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of Ornamental Grasses


The Annual Cycle
of Grasses


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Ones We Grow & Why


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WillowMist
123 Union Road
Stratham, NH 03885
603-944-3496
grasses@willowmist.com


The Annual Cycle of Grasses

Standing alongside a 7' tall Miscanthus in late August, it can feel unreal that you're looking at only the current year's growth - that most ornamental grasses are cut back every spring to just 4-8 " above the ground. That's just one of the great joys of grasses - watching the amazing progression in a single season from little green stump to autumn majesty, with so many different looks along the way.

The cool-season growers get up first, with a few blooming by the end of June, but in early summer pretty much everything else looks the same: green and growing, 3-4' tall, with little to tell them apart.

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for larger view

click on image
for larger view

Even the bluest varieties may start out green, and variegated forms may not show their banded colors until later.

Eventually, with enough weeks of 80+-degree temperatures, the flower "culms" begin to appear amidst the grass blades.

The Switch Grasses and Fountain Grasses typically will be breaking blooms by late July. The earliest Miscanthus ("Silver Grasses") will open in early to mid-August, with most of the rest following 2-3 weeks later. The latest-blooming varieties will not open until mid-September to October, or even November. In the coolest seasons, the latest varieties may bloom only minimally - but may be worthwhile for other virtues.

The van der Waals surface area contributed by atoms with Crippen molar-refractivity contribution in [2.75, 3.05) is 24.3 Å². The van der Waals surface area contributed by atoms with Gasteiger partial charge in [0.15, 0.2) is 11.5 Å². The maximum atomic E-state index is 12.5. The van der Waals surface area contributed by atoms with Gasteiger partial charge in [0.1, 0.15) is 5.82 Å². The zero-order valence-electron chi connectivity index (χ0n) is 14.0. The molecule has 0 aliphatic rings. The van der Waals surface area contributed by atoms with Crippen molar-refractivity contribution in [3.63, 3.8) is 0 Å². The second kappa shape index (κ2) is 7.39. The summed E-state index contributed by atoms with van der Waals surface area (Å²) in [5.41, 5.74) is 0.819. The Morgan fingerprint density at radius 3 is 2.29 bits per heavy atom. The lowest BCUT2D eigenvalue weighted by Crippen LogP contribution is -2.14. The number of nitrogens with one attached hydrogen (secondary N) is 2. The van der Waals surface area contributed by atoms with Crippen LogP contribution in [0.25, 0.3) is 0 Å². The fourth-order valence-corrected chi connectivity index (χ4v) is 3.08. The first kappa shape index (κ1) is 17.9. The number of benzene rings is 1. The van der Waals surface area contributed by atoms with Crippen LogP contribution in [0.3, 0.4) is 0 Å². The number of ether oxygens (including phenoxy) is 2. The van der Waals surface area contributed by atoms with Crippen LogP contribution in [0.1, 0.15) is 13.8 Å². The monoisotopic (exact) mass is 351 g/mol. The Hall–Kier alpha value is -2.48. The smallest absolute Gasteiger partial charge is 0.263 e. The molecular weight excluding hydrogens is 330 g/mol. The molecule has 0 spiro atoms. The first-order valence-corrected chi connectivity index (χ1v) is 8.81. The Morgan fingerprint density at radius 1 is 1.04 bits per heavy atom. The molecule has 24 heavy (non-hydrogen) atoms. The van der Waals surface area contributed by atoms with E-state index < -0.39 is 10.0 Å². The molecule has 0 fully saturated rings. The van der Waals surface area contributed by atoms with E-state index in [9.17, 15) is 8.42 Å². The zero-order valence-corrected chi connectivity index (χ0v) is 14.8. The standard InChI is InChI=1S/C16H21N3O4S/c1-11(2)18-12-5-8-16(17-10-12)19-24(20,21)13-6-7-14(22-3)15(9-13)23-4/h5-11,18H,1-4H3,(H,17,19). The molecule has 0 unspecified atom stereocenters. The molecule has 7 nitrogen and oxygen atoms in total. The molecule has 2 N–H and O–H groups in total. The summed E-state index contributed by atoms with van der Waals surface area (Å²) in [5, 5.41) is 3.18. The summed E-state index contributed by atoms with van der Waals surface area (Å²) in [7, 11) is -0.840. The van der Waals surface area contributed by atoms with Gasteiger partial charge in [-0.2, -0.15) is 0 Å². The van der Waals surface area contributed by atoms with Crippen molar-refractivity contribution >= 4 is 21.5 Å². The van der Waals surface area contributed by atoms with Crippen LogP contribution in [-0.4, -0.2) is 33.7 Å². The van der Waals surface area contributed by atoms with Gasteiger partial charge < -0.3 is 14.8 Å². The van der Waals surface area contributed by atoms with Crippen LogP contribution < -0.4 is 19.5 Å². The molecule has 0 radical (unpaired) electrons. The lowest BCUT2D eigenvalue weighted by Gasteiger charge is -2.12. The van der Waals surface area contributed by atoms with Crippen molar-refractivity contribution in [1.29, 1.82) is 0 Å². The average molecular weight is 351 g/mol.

As the blooms get close to opening, the pointy, slightly bulging culms may seem to suddenly rise above the base foliage - some varieties more than others. Finally they split, and the grass's flowers begin to emerge.

Virtually everything grown at WillowMist opens in some shade of reddish-brown, from the silky tassels of the silver grasses to the tiny panicles of the switch grasses - even the bottle-brush or "foxtail" blooms of the fountain grasses.

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for larger view

click on image
for larger view

The blooms of many grasses, including the silver grasses, Indian grasses, and Feather Reed grasses, undergo major transformations over the course of the season.


Colors are usually most vibrant at opening, and the forms of the blooms are most open, gradually tightening up against the main stem and later going fluffy as autumn approaches.

About the same time as the trees begin to turn, most of the grasses will have begun transformation to their own autumn hues, which range from gold to burgundy to purple, and every shade of yellow and orange.

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for larger view

click on image
for larger view

Just like trees, some years are more spectacular than others, depending on the interacting pattern of heat and rain during that growing season.

As winter sets in, the grasses take on their dormancy colors, which are usually browns ranging from a light straw color to a darker bronzed or burnt copper look. For many, the winds begin to strip the seeds from the flowers, leaving a skeletal or filigreed look that will last right through the spring cutback, giving great winter interest to the yard.

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